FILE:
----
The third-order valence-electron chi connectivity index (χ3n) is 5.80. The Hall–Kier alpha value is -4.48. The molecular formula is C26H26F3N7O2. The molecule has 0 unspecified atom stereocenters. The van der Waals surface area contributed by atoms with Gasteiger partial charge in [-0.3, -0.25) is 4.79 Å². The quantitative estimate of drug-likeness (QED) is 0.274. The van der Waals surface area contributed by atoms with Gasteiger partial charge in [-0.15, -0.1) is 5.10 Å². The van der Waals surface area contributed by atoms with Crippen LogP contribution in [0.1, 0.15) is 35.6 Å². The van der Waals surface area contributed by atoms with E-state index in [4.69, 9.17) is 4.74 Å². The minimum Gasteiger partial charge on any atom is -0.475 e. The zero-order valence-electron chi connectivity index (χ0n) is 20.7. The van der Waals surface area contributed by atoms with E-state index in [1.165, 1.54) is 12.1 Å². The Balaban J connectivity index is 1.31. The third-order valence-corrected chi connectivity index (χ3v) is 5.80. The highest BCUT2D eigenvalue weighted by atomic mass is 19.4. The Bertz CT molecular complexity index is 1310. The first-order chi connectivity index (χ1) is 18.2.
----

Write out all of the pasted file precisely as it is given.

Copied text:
The third-order valence-electron chi connectivity index (χ3n) is 5.80. The Hall–Kier alpha value is -4.48. The molecular formula is C26H26F3N7O2. The molecule has 0 unspecified atom stereocenters. The van der Waals surface area contributed by atoms with Gasteiger partial charge in [-0.3, -0.25) is 4.79 Å². The quantitative estimate of drug-likeness (QED) is 0.274. The van der Waals surface area contributed by atoms with Gasteiger partial charge in [-0.15, -0.1) is 5.10 Å². The van der Waals surface area contributed by atoms with Crippen LogP contribution in [0.1, 0.15) is 35.6 Å². The van der Waals surface area contributed by atoms with E-state index in [4.69, 9.17) is 4.74 Å². The minimum Gasteiger partial charge on any atom is -0.475 e. The zero-order valence-electron chi connectivity index (χ0n) is 20.7. The van der Waals surface area contributed by atoms with E-state index in [1.165, 1.54) is 12.1 Å². The Balaban J connectivity index is 1.31. The third-order valence-corrected chi connectivity index (χ3v) is 5.80. The highest BCUT2D eigenvalue weighted by atomic mass is 19.4. The Bertz CT molecular complexity index is 1310. The first-order chi connectivity index (χ1) is 18.2.